Or, X was initially composed of A alone; B appeared, (perhaps as a result of the mutation of A into two copies of A, a common occurrence, and then as B could be used to perform some of the functions of A, A and B both modified in ways that made B required. Now A and B together appear to be irreducibly complex.
This outcome of evolution was first spotted by the Nobel prize winning biologist H. J. Muller in papers that came out in 1919 and 1939. [Edit] Specifically, the mechanisms go under the name Muller's Morphs) [/Edit]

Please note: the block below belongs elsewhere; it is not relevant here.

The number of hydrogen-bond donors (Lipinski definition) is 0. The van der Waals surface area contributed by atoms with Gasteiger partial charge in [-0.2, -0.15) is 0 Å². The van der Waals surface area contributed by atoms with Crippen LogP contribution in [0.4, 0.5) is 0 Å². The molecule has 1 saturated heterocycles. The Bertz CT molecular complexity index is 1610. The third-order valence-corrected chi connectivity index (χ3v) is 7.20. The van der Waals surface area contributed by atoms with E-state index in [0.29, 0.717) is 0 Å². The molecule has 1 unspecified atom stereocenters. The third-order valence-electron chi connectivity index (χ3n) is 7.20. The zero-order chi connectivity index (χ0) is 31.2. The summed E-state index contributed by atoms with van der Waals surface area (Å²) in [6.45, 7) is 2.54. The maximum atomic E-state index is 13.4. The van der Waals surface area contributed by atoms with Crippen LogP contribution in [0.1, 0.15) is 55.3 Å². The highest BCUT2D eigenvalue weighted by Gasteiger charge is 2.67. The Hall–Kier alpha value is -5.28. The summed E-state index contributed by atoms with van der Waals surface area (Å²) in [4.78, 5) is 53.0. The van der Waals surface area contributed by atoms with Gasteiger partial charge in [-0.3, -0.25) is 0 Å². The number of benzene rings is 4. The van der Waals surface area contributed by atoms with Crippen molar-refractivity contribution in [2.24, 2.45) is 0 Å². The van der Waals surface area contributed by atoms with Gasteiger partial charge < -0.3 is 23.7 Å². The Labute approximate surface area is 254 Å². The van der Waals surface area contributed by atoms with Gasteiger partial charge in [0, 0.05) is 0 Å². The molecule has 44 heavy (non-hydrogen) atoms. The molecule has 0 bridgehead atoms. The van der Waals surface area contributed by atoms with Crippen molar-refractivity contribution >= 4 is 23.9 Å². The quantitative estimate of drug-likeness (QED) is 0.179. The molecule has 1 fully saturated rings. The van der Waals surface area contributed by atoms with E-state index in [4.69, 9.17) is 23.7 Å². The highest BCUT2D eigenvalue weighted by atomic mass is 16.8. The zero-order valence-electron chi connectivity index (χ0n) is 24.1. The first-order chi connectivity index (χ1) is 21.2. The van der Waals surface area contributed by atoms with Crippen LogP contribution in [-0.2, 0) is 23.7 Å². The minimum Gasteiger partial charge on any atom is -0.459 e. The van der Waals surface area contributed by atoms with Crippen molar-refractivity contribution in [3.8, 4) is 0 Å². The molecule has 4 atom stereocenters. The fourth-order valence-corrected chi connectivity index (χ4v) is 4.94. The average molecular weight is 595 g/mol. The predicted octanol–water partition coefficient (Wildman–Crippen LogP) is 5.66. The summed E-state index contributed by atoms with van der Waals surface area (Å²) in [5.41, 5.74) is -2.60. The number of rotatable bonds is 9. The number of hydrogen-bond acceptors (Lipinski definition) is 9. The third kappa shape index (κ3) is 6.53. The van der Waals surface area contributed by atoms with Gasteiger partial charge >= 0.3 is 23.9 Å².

So, Behe took something previously shown to be a natural consequence of evolution and, uh, missed the point somewhat spectacularly.